15 July 2007 | hereontheoutside
I don't know what to put here....it's damn good. watch it
Through a Glass Darkly marks one of the first collaborations between Bergman and his long time cinematographer Sven Nykvist (who passed away this last September). Nykvist shot films as varied as Lasse Hallestroms 'What's Eating Gilbert Grape' to Woody Allen's 'Crimes and Misdemeanors.' Nykvist's touch is present throughout the film, a style that begins to become a part of Bergman's signature mise-en-scene.
Bergman's screenplay is transitional because of it's scarcity of saturation. Using a cast of only four and only one location, the family's country home on an island off the coast of Sweden. Karin (Harriet Andersson) is slowly going mad, her family (fiancée, father and brother) are trying to understand her and not send her away, trying to let her know that things may be alright as she descends into hysteria, talking to walls, waiting for god to come out of the closet.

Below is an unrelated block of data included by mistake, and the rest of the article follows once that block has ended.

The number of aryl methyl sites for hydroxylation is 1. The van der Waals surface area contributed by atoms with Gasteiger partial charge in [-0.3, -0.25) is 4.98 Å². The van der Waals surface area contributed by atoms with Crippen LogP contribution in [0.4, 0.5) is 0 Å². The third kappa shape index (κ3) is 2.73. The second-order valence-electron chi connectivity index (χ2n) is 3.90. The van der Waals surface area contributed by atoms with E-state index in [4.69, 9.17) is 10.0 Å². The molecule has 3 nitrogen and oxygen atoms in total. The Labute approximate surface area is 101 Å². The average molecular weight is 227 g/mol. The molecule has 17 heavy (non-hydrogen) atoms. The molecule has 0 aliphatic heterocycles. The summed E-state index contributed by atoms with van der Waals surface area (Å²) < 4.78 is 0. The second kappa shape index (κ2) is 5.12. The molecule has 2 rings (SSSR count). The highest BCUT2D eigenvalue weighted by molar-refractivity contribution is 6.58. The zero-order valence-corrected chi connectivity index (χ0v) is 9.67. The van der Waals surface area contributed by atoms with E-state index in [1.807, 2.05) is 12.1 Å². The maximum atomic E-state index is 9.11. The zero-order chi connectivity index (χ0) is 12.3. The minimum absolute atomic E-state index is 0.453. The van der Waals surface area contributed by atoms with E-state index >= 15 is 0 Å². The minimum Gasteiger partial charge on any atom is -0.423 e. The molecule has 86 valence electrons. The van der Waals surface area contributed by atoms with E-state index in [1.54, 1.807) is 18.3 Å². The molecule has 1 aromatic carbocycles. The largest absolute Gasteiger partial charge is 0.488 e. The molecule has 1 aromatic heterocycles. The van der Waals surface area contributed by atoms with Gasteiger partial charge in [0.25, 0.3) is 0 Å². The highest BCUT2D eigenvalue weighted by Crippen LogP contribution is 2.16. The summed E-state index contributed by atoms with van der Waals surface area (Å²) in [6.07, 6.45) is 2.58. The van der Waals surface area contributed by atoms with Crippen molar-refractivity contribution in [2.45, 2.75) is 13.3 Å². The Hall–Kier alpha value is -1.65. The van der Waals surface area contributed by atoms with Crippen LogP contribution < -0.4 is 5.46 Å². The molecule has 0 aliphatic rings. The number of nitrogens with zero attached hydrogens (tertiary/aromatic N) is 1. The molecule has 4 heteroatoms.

The film is quite simply a masterpiece. A portrayal of descent into madness and the effect on others that feels more grounded in reality than even the best of films on madness (see: Shock Corridor Samuel Fuller, One Flew Over the Cuckoo's Nest Milos Foreman, or The Three Burials of Melquiades Estrada Tommy Lee Jones) Nykvist's mostly static camera gives the film a brooding sense of anticipation, lingering motionlessly, allowing the actors to move freely into deep frames, marginalizing themselves as they move about the large empty frame. The camera even goes so far as to linger a little too long at times, waiting long after the actors have exited the frame, making sure that the audience is aware that the hollowness, these spaces they live and think in exist without them, these voids the audience is watching never go away.
These sentiments are echoed by the well penned script. The father's regret over the madness of his deceased wife, the husbands jealousy, his inability to act, the nearly sexual love the brother feels for Karin, his isolation and inability to get over his immaturity. It's a delicately woven, exquisitely beautiful film on the landscapes of the mind and the solitude of life and the search for god. A good introduction to the psychological drama of Bergman for anyone unfamiliar with one cinema's masters.